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Metcash posts $151.6 million first half loss after tax

The Metcash Limited (ASX: MTS) share price will be on watch this morning following the release of its half year results.

How did Metcash perform in the first half?

In the first half of FY 2020 Metcash delivered sales (including charge-through sales) of $7.2 billion and an underlying profit after tax of $95.7 million. This was a 0.5% increase and 4.6% decline, respectively, on the prior corresponding period.

Metcash’s profit decline was driven by an increase in lease obligations and the loss of its supply contract to Drakes South Australia.

On a reported basis, Metcash posted a $151.6 million loss after tax. This includes a post-tax impairment of $237.4 million following the recently announced loss of the 7-Eleven contract.

This didn’t stop Metcash from declaring a fully franked interim dividend of 6 cents per share.

How did its segments perform?

The Food segment reported a 1.2% increase in sales during the first half. A key driver of this growth was a positive sales result by its Supermarkets wholesale business for the first time since FY 2012. Despite this, Food EBIT fell 8.4% to $85.2 million during the half.

The Liquor segment was a positive performer during the half. A lift in sales helped drive Liquor EBIT 1.7% higher to $29.6 million.

Finally, the Hardware segment performed reasonably well given the tough trading conditions. It reported a 1.3% decline in EBIT to $37.3 million during the half.

Metcash CEO, Jeff Adams said: “The first half included some significant achievements for the Group, particularly in our Food pillar. I am pleased to report that our Supermarkets business delivered wholesale sales growth, including on an ex tobacco basis after adjusting for the impact of ceasing to supply Drakes. This is the first reported increase in wholesale sales ex tobacco since FY12.”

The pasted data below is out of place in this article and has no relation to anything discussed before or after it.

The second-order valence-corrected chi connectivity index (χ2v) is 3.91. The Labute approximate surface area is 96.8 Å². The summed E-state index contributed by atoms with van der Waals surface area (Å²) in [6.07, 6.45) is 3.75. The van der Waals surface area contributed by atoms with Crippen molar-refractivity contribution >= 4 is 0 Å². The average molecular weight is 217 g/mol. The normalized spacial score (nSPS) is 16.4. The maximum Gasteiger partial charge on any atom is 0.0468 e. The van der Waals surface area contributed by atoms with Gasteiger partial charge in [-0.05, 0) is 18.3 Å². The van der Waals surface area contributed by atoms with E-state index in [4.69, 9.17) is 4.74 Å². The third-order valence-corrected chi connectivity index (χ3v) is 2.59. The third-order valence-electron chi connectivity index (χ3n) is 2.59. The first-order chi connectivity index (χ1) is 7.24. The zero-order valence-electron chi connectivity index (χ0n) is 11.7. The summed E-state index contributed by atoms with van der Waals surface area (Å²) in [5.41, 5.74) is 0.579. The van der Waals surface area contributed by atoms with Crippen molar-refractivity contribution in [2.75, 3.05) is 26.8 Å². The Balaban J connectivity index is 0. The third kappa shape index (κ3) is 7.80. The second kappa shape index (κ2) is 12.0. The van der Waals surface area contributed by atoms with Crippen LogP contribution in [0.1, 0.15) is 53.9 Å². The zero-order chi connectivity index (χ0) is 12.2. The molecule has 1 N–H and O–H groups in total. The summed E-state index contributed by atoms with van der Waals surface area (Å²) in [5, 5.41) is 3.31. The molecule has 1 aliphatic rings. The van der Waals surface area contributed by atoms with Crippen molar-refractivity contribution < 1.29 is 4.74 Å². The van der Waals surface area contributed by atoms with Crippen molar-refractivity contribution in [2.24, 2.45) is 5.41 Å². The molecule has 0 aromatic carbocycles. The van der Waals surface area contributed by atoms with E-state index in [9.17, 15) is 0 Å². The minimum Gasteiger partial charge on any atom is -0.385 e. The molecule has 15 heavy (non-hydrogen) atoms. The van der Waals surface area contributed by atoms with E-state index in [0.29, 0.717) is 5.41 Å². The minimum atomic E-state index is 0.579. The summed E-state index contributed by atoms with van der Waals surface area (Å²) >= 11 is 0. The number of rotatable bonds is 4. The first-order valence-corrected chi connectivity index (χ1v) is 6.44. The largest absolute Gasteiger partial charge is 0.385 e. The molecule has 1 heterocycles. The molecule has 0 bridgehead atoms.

Outlook.

Management advised that its Supermarkets wholesale sales have continued to grow during the first five weeks of the second half. Though, the loss of the Drakes contract will negatively impact its overall second half sales.

Elsewhere, it expects the Liquor segment to benefit from the premiumisation trend again in the second half, but the Hardware segment is expected to be impacted by the slowdown in construction activity.

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Motley Fool contributor James Mickleboro has no position in any of the stocks mentioned. The Motley Fool Australia has no position in any of the stocks mentioned. We Fools may not all hold the same opinions, but we all believe that considering a diverse range of insights makes us better investors. The Motley Fool has a disclosure policy. This article contains general investment advice only (under AFSL 400691). Authorised by Scott Phillips.

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